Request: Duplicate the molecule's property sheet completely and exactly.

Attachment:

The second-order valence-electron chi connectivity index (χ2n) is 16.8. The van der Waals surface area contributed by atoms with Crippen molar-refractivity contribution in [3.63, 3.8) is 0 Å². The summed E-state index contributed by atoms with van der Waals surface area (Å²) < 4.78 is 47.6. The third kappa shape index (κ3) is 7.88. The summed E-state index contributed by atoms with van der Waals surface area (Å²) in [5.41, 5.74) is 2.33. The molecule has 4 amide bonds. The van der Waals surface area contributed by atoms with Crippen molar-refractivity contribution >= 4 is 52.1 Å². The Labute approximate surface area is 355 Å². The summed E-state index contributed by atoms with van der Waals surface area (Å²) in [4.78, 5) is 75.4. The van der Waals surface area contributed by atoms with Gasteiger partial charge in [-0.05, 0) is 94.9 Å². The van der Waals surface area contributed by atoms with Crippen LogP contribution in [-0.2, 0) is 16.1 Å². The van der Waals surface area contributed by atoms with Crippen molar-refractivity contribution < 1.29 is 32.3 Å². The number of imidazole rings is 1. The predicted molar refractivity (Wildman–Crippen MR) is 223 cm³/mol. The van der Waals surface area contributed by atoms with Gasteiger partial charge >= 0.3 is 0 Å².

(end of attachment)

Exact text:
The second-order valence-electron chi connectivity index (χ2n) is 16.8. The van der Waals surface area contributed by atoms with Crippen molar-refractivity contribution in [3.63, 3.8) is 0 Å². The summed E-state index contributed by atoms with van der Waals surface area (Å²) < 4.78 is 47.6. The third kappa shape index (κ3) is 7.88. The summed E-state index contributed by atoms with van der Waals surface area (Å²) in [5.41, 5.74) is 2.33. The molecule has 4 amide bonds. The van der Waals surface area contributed by atoms with Crippen molar-refractivity contribution >= 4 is 52.1 Å². The Labute approximate surface area is 355 Å². The summed E-state index contributed by atoms with van der Waals surface area (Å²) in [4.78, 5) is 75.4. The van der Waals surface area contributed by atoms with Gasteiger partial charge in [-0.05, 0) is 94.9 Å². The van der Waals surface area contributed by atoms with Crippen LogP contribution in [-0.2, 0) is 16.1 Å². The van der Waals surface area contributed by atoms with Crippen molar-refractivity contribution < 1.29 is 32.3 Å². The number of imidazole rings is 1. The predicted molar refractivity (Wildman–Crippen MR) is 223 cm³/mol. The van der Waals surface area contributed by atoms with Gasteiger partial charge >= 0.3 is 0 Å².